Exothermic Self-Sustained Waves with Amorphous Nickel

KV Manukyan and CE Shuck and MJ Cherukara and S Rouvimov and DY Kovalev and A Strachan and AS Mukasyan, JOURNAL OF PHYSICAL CHEMISTRY C, 120, 5827-5838 (2016).

DOI: 10.1021/acs.jpcc.6b00752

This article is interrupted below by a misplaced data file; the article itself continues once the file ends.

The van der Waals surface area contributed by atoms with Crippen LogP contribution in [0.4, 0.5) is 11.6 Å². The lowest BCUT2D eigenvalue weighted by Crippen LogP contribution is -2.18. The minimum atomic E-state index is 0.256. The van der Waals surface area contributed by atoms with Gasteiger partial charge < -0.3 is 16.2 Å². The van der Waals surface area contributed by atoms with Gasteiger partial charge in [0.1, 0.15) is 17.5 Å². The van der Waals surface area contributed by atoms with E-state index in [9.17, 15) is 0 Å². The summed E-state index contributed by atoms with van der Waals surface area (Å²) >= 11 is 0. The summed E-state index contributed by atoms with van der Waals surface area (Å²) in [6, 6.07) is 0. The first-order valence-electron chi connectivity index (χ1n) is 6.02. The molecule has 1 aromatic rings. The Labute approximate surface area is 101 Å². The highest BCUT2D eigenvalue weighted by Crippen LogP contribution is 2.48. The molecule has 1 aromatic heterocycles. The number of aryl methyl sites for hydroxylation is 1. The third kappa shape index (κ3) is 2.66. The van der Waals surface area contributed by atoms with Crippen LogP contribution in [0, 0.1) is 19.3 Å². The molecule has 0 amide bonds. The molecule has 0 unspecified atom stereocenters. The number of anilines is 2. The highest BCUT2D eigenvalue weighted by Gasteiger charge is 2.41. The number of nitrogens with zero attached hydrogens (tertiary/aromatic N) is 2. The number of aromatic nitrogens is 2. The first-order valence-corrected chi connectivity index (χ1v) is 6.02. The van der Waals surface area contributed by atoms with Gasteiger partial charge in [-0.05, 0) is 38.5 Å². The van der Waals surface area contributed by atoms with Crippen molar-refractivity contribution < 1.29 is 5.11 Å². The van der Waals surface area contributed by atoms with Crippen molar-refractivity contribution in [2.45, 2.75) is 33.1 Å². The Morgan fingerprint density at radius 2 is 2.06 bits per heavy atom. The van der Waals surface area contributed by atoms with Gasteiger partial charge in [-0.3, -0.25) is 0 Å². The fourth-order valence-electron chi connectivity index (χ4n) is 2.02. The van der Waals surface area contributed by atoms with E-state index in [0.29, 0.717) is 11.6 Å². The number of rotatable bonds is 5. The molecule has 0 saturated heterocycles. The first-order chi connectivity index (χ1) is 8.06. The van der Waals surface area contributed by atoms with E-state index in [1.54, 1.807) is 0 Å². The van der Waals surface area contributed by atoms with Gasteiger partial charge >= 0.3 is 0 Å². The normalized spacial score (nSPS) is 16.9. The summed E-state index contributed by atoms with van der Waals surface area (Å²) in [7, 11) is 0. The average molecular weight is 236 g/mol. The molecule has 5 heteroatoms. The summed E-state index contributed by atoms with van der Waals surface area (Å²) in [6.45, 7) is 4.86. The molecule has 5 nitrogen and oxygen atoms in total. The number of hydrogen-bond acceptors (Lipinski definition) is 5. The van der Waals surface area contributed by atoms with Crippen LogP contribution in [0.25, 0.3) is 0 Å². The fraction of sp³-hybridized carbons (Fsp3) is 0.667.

The synthesis of amorphous Ni (a-Ni) using a liquid-phase chemical reduction approach is reported. Detailed structural analysis indicates that this method allows for efficient fabrication of high surface area (210 m(2)/g) amorphous Ni nanopowder with low impurity content. We investigated the self propagating exothermic waves associated with crystallization of Ni from the amorphous precursor. Time-resolved X-ray diffraction indicates that amorphous nickel crystallizes in the temperature range 445-480 K. High-speed infrared imaging reveals that local preheating of compressed a-Ni nanopowder triggers a self- sustaining crystallization wave that propagates with velocity similar to 0.3 mm/s. The maximum temperature of crystallization wave depends on the sample density and can be as high as 600 K. The Kissinger approach is used to determine the apparent activation energy (55.4 +/- 4 kJ/mol) of crystallization. The self-diffusion activation energy of Ni atoms in a-Ni is similar to 60 kJ/mol, determined through molecular dynamics (MD) simulations. This agreement of experimentally derived and theoretically calculated activation energies allows us to conclude that self-diffusion of Ni atoms is the rate-limiting stage for crystallization. Furthermore, utilization of amorphous metal as a reactant significantly increases the rate of solid-state reactions. For example, in reactive intermetallic forming systems, such as Ni + Al, the self-sustaining reaction propagation velocity with a-Ni is twice higher than with crystalline Ni of the same morphology. Additionally, using a-Ni increases the maximum reaction temperature in the Ni + Al system by 300 K.

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